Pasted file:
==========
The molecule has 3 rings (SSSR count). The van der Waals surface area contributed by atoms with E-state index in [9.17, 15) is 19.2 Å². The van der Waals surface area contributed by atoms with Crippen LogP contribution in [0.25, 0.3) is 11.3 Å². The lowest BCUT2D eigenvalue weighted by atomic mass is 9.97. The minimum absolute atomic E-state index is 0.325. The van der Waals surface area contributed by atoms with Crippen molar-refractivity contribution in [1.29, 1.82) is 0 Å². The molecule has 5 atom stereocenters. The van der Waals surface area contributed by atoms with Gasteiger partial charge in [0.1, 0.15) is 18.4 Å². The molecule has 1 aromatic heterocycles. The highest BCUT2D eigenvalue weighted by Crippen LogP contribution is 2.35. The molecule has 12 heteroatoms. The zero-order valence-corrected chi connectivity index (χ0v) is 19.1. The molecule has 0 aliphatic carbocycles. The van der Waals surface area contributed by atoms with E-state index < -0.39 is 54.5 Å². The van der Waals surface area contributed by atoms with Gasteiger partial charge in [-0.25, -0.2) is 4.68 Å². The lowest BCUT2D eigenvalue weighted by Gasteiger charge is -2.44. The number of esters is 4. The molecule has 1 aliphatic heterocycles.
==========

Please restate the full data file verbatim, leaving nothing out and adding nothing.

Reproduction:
The molecule has 3 rings (SSSR count). The van der Waals surface area contributed by atoms with E-state index in [9.17, 15) is 19.2 Å². The van der Waals surface area contributed by atoms with Crippen LogP contribution in [0.25, 0.3) is 11.3 Å². The lowest BCUT2D eigenvalue weighted by atomic mass is 9.97. The minimum absolute atomic E-state index is 0.325. The van der Waals surface area contributed by atoms with Crippen molar-refractivity contribution in [1.29, 1.82) is 0 Å². The molecule has 5 atom stereocenters. The van der Waals surface area contributed by atoms with Gasteiger partial charge in [0.1, 0.15) is 18.4 Å². The molecule has 1 aromatic heterocycles. The highest BCUT2D eigenvalue weighted by Crippen LogP contribution is 2.35. The molecule has 12 heteroatoms. The zero-order valence-corrected chi connectivity index (χ0v) is 19.1. The molecule has 0 aliphatic carbocycles. The van der Waals surface area contributed by atoms with E-state index < -0.39 is 54.5 Å². The van der Waals surface area contributed by atoms with Gasteiger partial charge in [-0.25, -0.2) is 4.68 Å². The lowest BCUT2D eigenvalue weighted by Gasteiger charge is -2.44. The number of esters is 4. The molecule has 1 aliphatic heterocycles.